Credit: Holly Whitaker
Music Obscure Object by Tanner Stechnij

Black Country, New Road | For the first time

March 19, 2021

For the time time is a singular, thrilling (re)birth for Black Country, New Road.

Duh-dum, go the bass and the drums, starting in unison on “Instrumental” — the opening track off Black Country, New Road’s debut album, For the first time — and so, in a sense, also goes their genesis. The drums break off into a nervous solo, provoking an incessant synth line that repeats, noodling around a klezmer scale. These are sounds seldom heard in punk music (and they’ll be revisited before the record’s through). Deeper into the track, Black Country, New Road further differentiates their music from that of other guitar bands, complimenting a moody Tool-ish counter-melody with layered saxophones. By the two-minute mark, “Instrumental” has been nearly fleshed out, amounting to an anxious and cinematic groove. As it intensifies, it brings on new shades, introducing coy surprises and foreboding sensuality. (It’s one of the only hints of sex you’ll get on the album, despite lead single “Sunglasses” containing a fan-favorite cry of “Fuck me like you mean it, Isaac,” replaced on the album with a more obfuscated, “Burn what’s left of all of the cards that you’ve kept.”) 

Prior to this debut, Black Country, New Road generated unparalleled hype from their live shows and the tracks they’ve dropped since 2019 — at least, that’s the impression for stateside listeners, where punk music hardly has the same acclaim it does in the UK. But despite their relative newness as BCNR, six-sevenths of the group are veterans of another post-punk, experimental rock outfit, Nervous Conditions, which dissolved after frontman Connor Browne was accused of sexual assault. That dissolution is a spectre that hangs over For the first time, especially in album closer “Opus,” a grandiose, virtuosic, dance-punk track that astonishes in its ambition, all flying notes and a bizarre amalgamation of sounds. The eight-minute track switches between ensemble runs and downtempo verses, spoken — in usual style — by frontman Isaac Wood. As with most of their music, what comes off as opaque is actually personal, and the rebirth described in this song seemingly alludes to the founding of Black Country, New Road, ending the album on a masterpiece rife with gaudy, angsty self-reference.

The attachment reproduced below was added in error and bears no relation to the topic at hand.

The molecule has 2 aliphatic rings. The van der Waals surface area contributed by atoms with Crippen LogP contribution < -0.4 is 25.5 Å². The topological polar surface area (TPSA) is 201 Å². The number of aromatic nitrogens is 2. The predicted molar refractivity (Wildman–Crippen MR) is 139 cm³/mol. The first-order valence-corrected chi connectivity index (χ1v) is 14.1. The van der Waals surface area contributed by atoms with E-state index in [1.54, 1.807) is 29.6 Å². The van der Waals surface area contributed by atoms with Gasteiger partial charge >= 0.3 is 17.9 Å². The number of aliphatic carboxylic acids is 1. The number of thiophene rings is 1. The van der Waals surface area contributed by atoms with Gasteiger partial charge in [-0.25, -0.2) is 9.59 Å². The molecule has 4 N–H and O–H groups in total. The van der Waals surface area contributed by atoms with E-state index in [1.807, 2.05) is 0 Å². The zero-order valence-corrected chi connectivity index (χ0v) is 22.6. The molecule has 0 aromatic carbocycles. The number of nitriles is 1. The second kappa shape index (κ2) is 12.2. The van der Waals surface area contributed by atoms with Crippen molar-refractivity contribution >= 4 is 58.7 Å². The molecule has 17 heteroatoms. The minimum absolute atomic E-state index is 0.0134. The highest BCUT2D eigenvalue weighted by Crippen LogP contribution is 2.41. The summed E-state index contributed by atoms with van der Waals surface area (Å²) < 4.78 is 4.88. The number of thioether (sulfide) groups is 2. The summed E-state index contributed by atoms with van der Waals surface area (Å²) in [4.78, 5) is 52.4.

But there’s plenty more to thrill in on the way to that fitting end. “Sunglasses,” the aforementioned 10-minute centerpiece, tells a perspective-shifting story of a couple’s relationship torn apart by its proximity to pharmaceuticals: a Sertraline-prescribed man struggles to accept his relationship with his girlfriend due to her father’s riches, secured by questionable means. Starting with droning guitars, the track grows grittier with each successive verse, breaking out into intense polemics of the contemporaneous. “She sells chemtrails / to the students at Bedales,” Isaac screams, “I try to free myself from the grip / of Shellac nails.” Such emo inspiration is further felt on “Athens, France,” a caustic early single made less distressing and more beautiful for the record, in the process becoming a song about re-releasing a song with some self-censorship: “And write the words I’ll one day wish that I had never said,” Isaac laments. “References, references, references,” he repeats on the cacophonous, uneasy “Science Fair,” after earlier in the track referring to Slint by name, whom they’re oft compared to — by skeptics and admirers alike — and sound most like here. Labelmates and frequent collaborators, Black Midi, are likewise name-checked on “Track X,” a softer, art-pop cut that seems to hint at the direction that the band is going (if teased songs like “Bread Particles” and “Basketball Shoes” are any indication). It’s Reich’s minimalist chamber music that’s the guiding inspiration on this ballad, but it’s not hard to hear whispers of Blackstar-era Bowie or even a slower Los Campesinos! track, too. It all amounts to a mystifying combination — of grit and polished musicianship, accessibility and art school affectation — that seems both sustainable and ever-changing. Between the disparate genres and self-mythologizing, For the first time bubbles with volatility and Black Country, New Road’s paths forward are many. The hope, then, after such a rousing debut, is that this isn’t for the last time.

Published as part of Album Roundup — February 2021 | Part 4.